Against these dangers Tilly was able to oppose his own military skill, a well-disciplined army, and the advantages of a central position. Yet all this would have availed him nothing but for the moral superiority of his cause. Nowhere in Germany could the slightest In the Protestant

Moral and political

question at


enthusiasm for Frederick be discovered. States men might fear the consequences of a Catholic victory, but they feared disorder and organised plunder more. The authority which Ferdinand would exercise might be a stern

1 See the calculations of Maximilian in his letter to the Emperor, Jan. Hurter, Gesch, Ferdinands II. ix. 633.



one; the religion which would follow in its train might be utterly unacceptable; but the immediate danger did not lie there. The pretensions of Frederick to meddle with Bohemia had never yet been publicly renounced, and it was felt that those pretensions carried with them the germs of an interminable war. Protestants who had long grumbled against the interference of the Emperor in religious disputes shrank from giving support to an opposition which proclaimed no law but that of the strongest, and to a prince who had collected round his standard a band of hungry adventurers, who were utterly unable to support themselves except by pillaging their neighbours. The price which Germany was called upon to pay for ridding itself of the Imperial authority may well have seemed too high. From henceforth, if Frederick were victorious, every petty prince would know that if he wished for honour and distinction, he had nothing to do but to gather round him a band of hardy ruffians, and to live at his ease amidst the despair of plundered citizens and the agony of burning towns.

To all this Frederick was as blind as ever. He could not see that the one hope for his cause lay in the possibility of disentangling the prospects of Protestantism from the progress of anarchy. If he could do this a mightier Union than that which had sunk ingloriously the year before would arise to support him. The great Protestant States of the North would stand forward as one man to defend the cause of religious independence and political order. With a war such as that which was being waged by Mansfeld and Christian, they would have nothing to do.


To the hopeful predictions which reached him from time to time from Mansfeld's camp, Frederick's ears were ever open. Now that so great an army was gathered round his goes to the standard, he thought it was time to show himself in the field. Issuing a manifesto calling the princes of Germany to arms,' he suddenly left the Hague. Making his way across France in disguise, he unexpectedly appeared, on April 2, in Mansfeld's camp at Germersheim. He found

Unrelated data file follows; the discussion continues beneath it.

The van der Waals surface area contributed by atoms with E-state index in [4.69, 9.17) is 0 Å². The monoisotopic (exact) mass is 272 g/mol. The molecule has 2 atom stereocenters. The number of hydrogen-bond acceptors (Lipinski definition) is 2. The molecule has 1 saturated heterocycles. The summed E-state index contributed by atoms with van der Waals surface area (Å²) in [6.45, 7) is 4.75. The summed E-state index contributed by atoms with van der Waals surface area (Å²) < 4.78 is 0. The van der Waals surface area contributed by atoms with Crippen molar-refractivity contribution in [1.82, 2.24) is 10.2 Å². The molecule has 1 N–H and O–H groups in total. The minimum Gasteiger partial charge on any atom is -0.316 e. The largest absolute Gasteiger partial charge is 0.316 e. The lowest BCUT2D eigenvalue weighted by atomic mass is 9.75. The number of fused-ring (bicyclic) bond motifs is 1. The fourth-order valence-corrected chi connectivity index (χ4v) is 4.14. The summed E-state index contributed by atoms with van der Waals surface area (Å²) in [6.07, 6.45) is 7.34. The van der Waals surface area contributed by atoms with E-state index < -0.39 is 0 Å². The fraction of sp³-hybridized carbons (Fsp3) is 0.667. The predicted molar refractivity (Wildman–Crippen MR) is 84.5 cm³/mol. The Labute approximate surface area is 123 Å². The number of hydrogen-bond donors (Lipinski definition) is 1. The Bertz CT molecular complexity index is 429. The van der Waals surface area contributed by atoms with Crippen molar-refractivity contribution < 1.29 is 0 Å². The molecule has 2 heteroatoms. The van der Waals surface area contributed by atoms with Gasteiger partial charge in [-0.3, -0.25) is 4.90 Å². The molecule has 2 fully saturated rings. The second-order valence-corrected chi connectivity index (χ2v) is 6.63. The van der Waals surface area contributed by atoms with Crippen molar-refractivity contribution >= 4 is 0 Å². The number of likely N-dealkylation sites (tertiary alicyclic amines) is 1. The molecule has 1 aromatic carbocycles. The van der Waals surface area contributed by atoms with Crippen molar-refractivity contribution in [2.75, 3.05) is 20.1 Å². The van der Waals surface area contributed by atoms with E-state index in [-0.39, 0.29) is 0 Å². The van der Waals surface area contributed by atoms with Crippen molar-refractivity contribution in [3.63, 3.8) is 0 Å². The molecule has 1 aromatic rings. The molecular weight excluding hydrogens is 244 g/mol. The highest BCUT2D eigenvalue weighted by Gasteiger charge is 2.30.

Theatrum Europæum, i. 622.




the commander in earnest conversation with Raville, and арраrently about to conclude a convention which would have placed his whole army at the Infanta's disposal. Mansfeld, as he had probably intended from the beginning, announced to the astonished emissary that all negotiations must now be at an end.



James had given a hearty consent to the journey of his sonin-law, under the impression that he would be able to exercise authority over Mansfeld, and would forbid him from and Mans- hindering the prospects of the conference by any attack upon the neighbouring States. Yet to suppose that Frederick could do anything of the sort was to misunderstand utterly the character of the man, and the conditions under which Mansfeld's army could be maintained. Frederick's first words upon his arrival at Germersheim had shown how little he thought of anything but war. "I will have nothing to do with a suspension of arms," he said, turning to Raville as he spoke, "for that will be my ruin. I must have either a good peace or a good war." 1 Nor did he want allies. The Margrave of Baden rose at his summons, and the combined forces marched to attack Tilly, who had already opened the campaign by a series of assaults upon the smaller posts by which Heidelberg was surrounded.

Mansfeld takes the field.

If Frederick had been at the head of a well-disciplined and well-commanded force, such a step would have been the best for him to take. His subjects were being butchered almost before his eyes, and it was certain that he would have a better chance of being listened to in the approaching negotiations if he could present himself as undisputed master in his own dominions. It was not long before the unhappy prince was taught by bitter experience what was the meaning of making war with Mansfeld in com

April 21

1 The Infanta Isabella to Philip IV., May 1

Brussels MSS.

2 Theatrum Europæum, i. 621. "At one place taken by Tilly, we hear that half the citizens were also slain; the rest for the most part wounded to death. Many women and children were also slain. The women did great hurt by throwing of hot scalding water." Advertisement, April 19, S. P. Germany.